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'NO-KILL' VS 'LOW-KILL'

JAQUIE JAMES,

Administrator TTSPCA Tobago, Animal Shelter

A “no-kill” shelter is an animal a shelter that essentially does not euthanise even when the shelter is over its capacity.

They may practice euthanasia only if animals are suffering irremediably.

Euthanasia is practised, in the direst cases, only after much thought.

TTSPCA Tobago operates as a “low kill” shelter. With hundreds of unwanted stray cats and dogs found on the streets yearly and a large number of animals relinquished to the shelter, TTSPCA must practice the “low kill” method to help control the animal population.

We try our best to rehabilitate and rehome animals. We also consider the health and welfare of the animals currently in our care and, as such, we seldom go over our capacity to house animals.

This does not mean animals have a time limit to be adopted.

We have some animals with us for years. We vigorously campaign for adoptions, donations and foster homes, but when all else fails sometimes, we have to turn animals away or offer humane euthanasia.

Both “no-kill” and “low-kill” shelters face immense pressures to care for the animals in their facilities.

With no government funding available for TTSPCA Tobago or any government dog catching service or dog pound, it is our mission to help as many animals as we can!

You can help us in our mission!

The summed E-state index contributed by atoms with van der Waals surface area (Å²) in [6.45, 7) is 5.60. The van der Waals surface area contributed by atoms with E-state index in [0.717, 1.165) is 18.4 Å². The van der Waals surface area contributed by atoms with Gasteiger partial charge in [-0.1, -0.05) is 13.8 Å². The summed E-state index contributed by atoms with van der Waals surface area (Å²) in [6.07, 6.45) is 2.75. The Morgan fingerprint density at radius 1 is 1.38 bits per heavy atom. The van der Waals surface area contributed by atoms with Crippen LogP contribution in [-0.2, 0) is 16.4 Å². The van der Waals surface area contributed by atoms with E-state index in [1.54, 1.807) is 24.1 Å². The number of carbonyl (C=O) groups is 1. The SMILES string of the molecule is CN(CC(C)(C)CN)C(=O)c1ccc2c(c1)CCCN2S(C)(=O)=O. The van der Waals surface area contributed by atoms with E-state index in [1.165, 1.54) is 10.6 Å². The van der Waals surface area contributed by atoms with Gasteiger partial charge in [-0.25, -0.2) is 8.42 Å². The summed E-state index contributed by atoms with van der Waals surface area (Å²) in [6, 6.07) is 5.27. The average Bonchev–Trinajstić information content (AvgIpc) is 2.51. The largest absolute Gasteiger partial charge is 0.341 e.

ADOPT: Numbers of unwanted pets, especially adults, are high, in comparison to the financial support shelters receive from their communities. As all shelters encourage you to “Adopt, Don’t Shop.” We also ask that you encourage someone to adopt an animal too.

SPAY: It should come as no surprise that there are many more unwanted animals than available spaces in homes, resulting in animals getting abandoned. Additionally, persons breed animals with no plans for the offspring and are suddenly overwhelmed when faced with numerous mouths to feed and bills to pay. Be a responsible pet owner and prevent overpopulation by spaying and neutering at a clinic or taking advantage of low-cost spay drives.

VOLUNTEER: Shelters often find themselves overwhelmed very quickly, and too often, the animals suffer from lack of exercise, socialisation and playtime, as employees focus on basic daily needs. Volunteers can provide individual care and attention to withdrawn and depressed animals and help modify antisocial behaviours to increase their chances of being adopted. Also, you can help an animal experience what it is like to live in a home, by offering temporary accommodation. By doing that you can increase their chances to get adopted. Not every shelter has the resources for a sanctuary nor the ability to admit and help every animal find a forever home.

That does not mean they are less committed to animal welfare.

Want to learn more about the TTSPCA Tobago’s mission and policies? Visit ttspca.com or call 639 2567 to speak to a staff member today!


Author: JAQUIE JAMES, Administrator TTSPCA Tobago, Animal Shelter
Last Updated: 2019-10-21T18:43:45.579Z